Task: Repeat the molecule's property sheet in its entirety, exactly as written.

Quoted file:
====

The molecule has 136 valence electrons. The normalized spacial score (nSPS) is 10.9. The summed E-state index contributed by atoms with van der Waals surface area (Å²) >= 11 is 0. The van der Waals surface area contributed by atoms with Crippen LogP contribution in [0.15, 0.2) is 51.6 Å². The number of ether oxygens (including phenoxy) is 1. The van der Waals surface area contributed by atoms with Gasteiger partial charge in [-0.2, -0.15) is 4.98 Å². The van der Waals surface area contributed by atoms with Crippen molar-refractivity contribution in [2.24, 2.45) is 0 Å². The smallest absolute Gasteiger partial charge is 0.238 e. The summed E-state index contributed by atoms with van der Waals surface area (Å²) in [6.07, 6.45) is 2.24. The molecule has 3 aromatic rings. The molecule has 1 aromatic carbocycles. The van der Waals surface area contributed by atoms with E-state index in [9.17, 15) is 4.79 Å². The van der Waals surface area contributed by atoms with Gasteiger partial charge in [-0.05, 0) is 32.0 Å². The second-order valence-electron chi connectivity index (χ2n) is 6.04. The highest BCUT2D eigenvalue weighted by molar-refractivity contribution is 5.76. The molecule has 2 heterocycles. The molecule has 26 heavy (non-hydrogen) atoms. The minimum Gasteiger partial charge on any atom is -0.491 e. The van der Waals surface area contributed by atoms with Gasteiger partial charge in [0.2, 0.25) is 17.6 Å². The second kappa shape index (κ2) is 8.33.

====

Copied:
The molecule has 136 valence electrons. The normalized spacial score (nSPS) is 10.9. The summed E-state index contributed by atoms with van der Waals surface area (Å²) >= 11 is 0. The van der Waals surface area contributed by atoms with Crippen LogP contribution in [0.15, 0.2) is 51.6 Å². The number of ether oxygens (including phenoxy) is 1. The van der Waals surface area contributed by atoms with Gasteiger partial charge in [-0.2, -0.15) is 4.98 Å². The van der Waals surface area contributed by atoms with Crippen molar-refractivity contribution in [2.24, 2.45) is 0 Å². The smallest absolute Gasteiger partial charge is 0.238 e. The summed E-state index contributed by atoms with van der Waals surface area (Å²) in [6.07, 6.45) is 2.24. The molecule has 3 aromatic rings. The molecule has 1 aromatic carbocycles. The van der Waals surface area contributed by atoms with E-state index in [9.17, 15) is 4.79 Å². The van der Waals surface area contributed by atoms with Gasteiger partial charge in [-0.05, 0) is 32.0 Å². The second-order valence-electron chi connectivity index (χ2n) is 6.04. The highest BCUT2D eigenvalue weighted by molar-refractivity contribution is 5.76. The molecule has 2 heterocycles. The molecule has 26 heavy (non-hydrogen) atoms. The minimum Gasteiger partial charge on any atom is -0.491 e. The van der Waals surface area contributed by atoms with Gasteiger partial charge in [0.2, 0.25) is 17.6 Å². The second kappa shape index (κ2) is 8.33.